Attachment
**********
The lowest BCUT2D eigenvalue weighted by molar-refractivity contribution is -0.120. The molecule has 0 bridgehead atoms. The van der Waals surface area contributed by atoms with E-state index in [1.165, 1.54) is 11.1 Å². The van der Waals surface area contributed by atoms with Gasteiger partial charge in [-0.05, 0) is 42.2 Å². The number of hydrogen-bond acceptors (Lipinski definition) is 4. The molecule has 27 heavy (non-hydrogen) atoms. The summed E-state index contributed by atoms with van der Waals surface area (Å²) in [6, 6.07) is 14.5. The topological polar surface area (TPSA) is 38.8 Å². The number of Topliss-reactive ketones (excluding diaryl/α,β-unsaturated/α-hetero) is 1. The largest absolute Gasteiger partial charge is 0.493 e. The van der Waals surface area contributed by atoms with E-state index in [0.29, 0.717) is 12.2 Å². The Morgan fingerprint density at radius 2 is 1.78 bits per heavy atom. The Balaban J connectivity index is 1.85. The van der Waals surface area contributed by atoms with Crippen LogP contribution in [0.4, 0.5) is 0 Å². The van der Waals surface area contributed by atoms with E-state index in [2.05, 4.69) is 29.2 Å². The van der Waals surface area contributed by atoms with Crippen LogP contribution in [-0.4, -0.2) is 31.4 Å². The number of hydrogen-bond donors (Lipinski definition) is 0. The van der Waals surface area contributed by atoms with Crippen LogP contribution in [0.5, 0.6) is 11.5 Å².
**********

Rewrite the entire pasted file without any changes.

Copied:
The lowest BCUT2D eigenvalue weighted by molar-refractivity contribution is -0.120. The molecule has 0 bridgehead atoms. The van der Waals surface area contributed by atoms with E-state index in [1.165, 1.54) is 11.1 Å². The van der Waals surface area contributed by atoms with Gasteiger partial charge in [-0.05, 0) is 42.2 Å². The number of hydrogen-bond acceptors (Lipinski definition) is 4. The molecule has 27 heavy (non-hydrogen) atoms. The summed E-state index contributed by atoms with van der Waals surface area (Å²) in [6, 6.07) is 14.5. The topological polar surface area (TPSA) is 38.8 Å². The number of Topliss-reactive ketones (excluding diaryl/α,β-unsaturated/α-hetero) is 1. The largest absolute Gasteiger partial charge is 0.493 e. The van der Waals surface area contributed by atoms with E-state index in [0.29, 0.717) is 12.2 Å². The Morgan fingerprint density at radius 2 is 1.78 bits per heavy atom. The Balaban J connectivity index is 1.85. The van der Waals surface area contributed by atoms with Crippen LogP contribution in [0.4, 0.5) is 0 Å². The van der Waals surface area contributed by atoms with E-state index in [2.05, 4.69) is 29.2 Å². The van der Waals surface area contributed by atoms with Crippen LogP contribution in [-0.4, -0.2) is 31.4 Å². The number of hydrogen-bond donors (Lipinski definition) is 0. The van der Waals surface area contributed by atoms with Crippen LogP contribution in [0.5, 0.6) is 11.5 Å².